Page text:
Teenager Shot and Killed

Very little media interest so far in the case of an 18-year old shot and killed by a man who claims to have acted in self-defense.  It happened a few days ago in Detroit.  At about 1:30 am, Willie White claims that an intruder broke into his home and that, fearing for his life, he  had to shoot.  Prosecutors have concluded that White acted in self-defense so there will be no criminal case.

It is too soon to tell whether White will be sued civilly for wrongful death.  Relatives of the teen might hire a lawyer to argue that White had a “duty to retreat” and that he should have tried to hide in a bedroom closet instead of using deadly force.  If that happens, White will need hire a lawyer to fight the lawsuit.  To protect people like Willie White from that sort of thing, some states, such as Florida [update: and Michigan!], have Stand Your Ground laws, that immunize persons who act in self-defense from civil liability.

The recent Cato study, Tough Targets, details many cases of citizens using guns to thwart crime.

The Myths and Realities of ‘Stand Your Ground’ Laws

In recent days a great deal of ill-informed commentary has appeared about the “stand your ground” self-defense law enacted in Florida and many other states since 2005 (earlier) and how if at all it applies to the February 26 confrontation between George Zimmerman and Trayvon Martin. The Orlando Sentinel invited me to sort things out for readers and the resulting op-ed is here.

Much of the piece is devoted to clearing away myths:

Let’s start with one of the most common misreadings of the law, namely that (in the words of Washington Post columnist E.J. Dionne) it sets out a rule of “Feel threatened, just shoot.” Florida law justifies lethal self-defense in a public place only under reasonable belief that force is necessary to prevent imminent death or great bodily harm.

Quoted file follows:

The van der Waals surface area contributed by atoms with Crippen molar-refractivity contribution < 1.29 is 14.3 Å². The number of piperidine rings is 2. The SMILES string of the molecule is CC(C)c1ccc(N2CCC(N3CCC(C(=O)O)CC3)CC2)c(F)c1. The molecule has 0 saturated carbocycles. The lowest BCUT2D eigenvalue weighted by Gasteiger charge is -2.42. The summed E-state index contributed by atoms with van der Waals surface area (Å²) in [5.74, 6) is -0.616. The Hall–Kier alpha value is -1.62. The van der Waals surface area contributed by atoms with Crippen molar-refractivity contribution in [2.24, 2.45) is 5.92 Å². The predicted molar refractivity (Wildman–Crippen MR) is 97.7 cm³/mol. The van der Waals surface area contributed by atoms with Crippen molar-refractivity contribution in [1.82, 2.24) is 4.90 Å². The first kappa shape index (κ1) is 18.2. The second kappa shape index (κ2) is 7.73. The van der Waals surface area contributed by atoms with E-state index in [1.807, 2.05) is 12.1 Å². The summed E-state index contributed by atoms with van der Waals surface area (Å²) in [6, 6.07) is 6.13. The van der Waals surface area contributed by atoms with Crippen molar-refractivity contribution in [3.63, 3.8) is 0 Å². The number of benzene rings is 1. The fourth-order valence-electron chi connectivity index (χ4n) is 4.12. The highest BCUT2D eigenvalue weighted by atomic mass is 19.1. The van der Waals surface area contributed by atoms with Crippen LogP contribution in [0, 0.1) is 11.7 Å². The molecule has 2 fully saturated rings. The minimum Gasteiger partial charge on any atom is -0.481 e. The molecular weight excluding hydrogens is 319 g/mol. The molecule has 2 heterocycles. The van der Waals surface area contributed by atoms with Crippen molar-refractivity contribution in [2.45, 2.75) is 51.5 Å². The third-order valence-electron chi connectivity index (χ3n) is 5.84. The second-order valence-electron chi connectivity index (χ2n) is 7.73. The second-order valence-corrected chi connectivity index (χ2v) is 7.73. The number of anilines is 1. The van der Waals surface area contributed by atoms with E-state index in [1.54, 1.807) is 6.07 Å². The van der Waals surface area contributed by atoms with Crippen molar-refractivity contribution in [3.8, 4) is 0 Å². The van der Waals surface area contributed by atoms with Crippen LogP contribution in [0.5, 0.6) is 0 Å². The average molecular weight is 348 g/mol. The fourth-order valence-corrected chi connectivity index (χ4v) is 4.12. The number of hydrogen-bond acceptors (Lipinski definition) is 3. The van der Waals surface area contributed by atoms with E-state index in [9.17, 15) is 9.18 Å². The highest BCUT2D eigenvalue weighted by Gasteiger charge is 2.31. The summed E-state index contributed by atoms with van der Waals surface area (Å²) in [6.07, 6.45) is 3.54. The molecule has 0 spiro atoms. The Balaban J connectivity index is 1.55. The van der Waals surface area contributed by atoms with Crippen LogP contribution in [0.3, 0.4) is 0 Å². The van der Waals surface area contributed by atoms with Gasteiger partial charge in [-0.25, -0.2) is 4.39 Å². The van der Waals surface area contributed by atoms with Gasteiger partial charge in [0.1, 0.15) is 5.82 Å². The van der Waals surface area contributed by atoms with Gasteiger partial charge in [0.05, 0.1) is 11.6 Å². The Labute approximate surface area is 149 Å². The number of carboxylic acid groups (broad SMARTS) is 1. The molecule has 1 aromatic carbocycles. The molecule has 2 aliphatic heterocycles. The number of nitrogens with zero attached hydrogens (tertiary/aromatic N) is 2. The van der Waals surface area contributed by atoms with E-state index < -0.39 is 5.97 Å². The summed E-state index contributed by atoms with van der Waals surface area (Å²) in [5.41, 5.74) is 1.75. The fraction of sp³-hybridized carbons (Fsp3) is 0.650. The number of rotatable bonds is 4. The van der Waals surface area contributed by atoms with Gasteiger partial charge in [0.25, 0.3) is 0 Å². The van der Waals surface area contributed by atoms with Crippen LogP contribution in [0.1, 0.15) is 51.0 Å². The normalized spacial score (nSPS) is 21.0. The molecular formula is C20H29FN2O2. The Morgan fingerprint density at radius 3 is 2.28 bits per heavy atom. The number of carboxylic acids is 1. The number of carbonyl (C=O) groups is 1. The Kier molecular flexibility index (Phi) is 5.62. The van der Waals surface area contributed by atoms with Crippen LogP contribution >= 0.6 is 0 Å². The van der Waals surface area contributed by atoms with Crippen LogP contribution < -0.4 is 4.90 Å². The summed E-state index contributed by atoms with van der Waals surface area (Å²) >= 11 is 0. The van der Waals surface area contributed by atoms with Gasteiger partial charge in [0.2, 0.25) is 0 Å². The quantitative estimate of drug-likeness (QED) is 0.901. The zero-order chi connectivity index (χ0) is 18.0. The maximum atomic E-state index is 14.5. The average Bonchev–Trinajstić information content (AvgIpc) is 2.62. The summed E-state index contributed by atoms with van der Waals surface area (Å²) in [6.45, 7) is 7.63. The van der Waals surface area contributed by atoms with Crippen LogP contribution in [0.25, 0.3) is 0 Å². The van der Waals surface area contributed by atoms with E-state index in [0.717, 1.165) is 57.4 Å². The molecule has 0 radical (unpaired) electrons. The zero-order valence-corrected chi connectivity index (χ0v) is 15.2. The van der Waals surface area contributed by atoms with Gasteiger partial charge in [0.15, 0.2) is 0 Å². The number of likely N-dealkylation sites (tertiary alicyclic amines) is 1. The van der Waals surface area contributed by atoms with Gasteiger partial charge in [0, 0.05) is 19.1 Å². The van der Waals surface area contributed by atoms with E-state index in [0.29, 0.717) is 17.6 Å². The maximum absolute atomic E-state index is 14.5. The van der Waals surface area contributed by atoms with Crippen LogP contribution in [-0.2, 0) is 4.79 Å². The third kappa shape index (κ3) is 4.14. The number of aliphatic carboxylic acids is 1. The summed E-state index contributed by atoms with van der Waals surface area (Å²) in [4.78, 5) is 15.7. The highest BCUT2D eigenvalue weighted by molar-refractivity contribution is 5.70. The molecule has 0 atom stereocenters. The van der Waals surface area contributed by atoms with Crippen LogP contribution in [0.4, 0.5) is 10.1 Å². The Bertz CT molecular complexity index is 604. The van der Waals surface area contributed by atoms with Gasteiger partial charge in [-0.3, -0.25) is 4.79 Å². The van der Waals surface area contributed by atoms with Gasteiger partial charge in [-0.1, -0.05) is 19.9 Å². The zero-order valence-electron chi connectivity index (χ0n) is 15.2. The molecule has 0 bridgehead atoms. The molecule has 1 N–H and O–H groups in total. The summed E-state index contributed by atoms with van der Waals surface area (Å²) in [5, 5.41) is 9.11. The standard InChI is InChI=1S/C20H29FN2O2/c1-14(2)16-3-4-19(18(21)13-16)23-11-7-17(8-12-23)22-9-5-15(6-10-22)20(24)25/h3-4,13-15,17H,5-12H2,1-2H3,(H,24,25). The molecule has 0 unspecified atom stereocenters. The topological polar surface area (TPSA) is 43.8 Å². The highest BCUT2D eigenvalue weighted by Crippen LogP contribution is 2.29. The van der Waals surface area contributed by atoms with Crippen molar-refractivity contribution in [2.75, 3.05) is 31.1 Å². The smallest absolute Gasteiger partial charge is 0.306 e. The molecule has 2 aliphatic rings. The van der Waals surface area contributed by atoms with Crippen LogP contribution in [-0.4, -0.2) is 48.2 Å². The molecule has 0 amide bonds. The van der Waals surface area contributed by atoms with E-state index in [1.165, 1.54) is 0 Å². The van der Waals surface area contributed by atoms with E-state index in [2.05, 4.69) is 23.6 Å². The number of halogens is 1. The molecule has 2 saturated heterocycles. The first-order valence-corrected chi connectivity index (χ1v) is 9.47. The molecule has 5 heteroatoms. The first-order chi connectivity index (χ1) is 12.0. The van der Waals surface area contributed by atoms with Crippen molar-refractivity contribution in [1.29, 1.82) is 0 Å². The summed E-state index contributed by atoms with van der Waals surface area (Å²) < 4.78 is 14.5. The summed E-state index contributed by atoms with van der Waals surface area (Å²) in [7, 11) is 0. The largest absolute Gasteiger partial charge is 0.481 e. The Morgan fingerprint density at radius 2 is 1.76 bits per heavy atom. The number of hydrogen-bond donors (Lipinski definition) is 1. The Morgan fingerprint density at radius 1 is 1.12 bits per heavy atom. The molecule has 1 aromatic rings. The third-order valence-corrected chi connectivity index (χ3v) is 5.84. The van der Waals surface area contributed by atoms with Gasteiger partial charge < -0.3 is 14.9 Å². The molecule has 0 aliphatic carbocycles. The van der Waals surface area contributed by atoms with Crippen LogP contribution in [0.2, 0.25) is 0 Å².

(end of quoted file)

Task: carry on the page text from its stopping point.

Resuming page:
Belief that’s not reasonable is of no account. No wonder, according to Sentinel reporting, Central Florida police regularly arrest people who try to claim self-defense after committing violent acts, and courts regularly convict them. That’s consistent with the “stand your ground” law.

The best-known provision of “stand your ground” rejects the so-called “duty to retreat.” Under that rule, prosecutors could sometimes overcome an otherwise valid claim of self-defense by arguing that you could have safely fled your attacker.

But — to clear up another misconception — the old duty of retreat would not have put Zimmerman at fault for following Trayvon around the neighborhood. Instead it came into play only when a confrontation had boiled up to a point of imminent violence.

Evidence remains inconclusive on some crucial points, in particular what happened immediately before the two men got into a scuffle in which Martin inflicted injuries on Zimmerman, who then shot him. (Jacob Sullum has a good summary of the current state of reporting, which is changing rapidly.) Under most likely scenarios, however, Zimmerman’s guilt or innocence as a substantive matter is the same under Stand Your Ground as under Florida’s pre-2005 law, because the prosecutors’ case probably would not hinge on the “duty to retreat.” The 2005 law does afford him some procedural advantages, however; and it also has a number of other provisions (applying to immunity in defense of property and of third parties’ safety, for example) that may well be worth a second look but are not relevant to the Martin/Zimmerman case.

On the key legal issue of “provocation” as it applies to violent fights, by the way, Michael Mannheimer has a very useful post at PrawfsBlawg. You can read my new Orlando Sentinel piece here.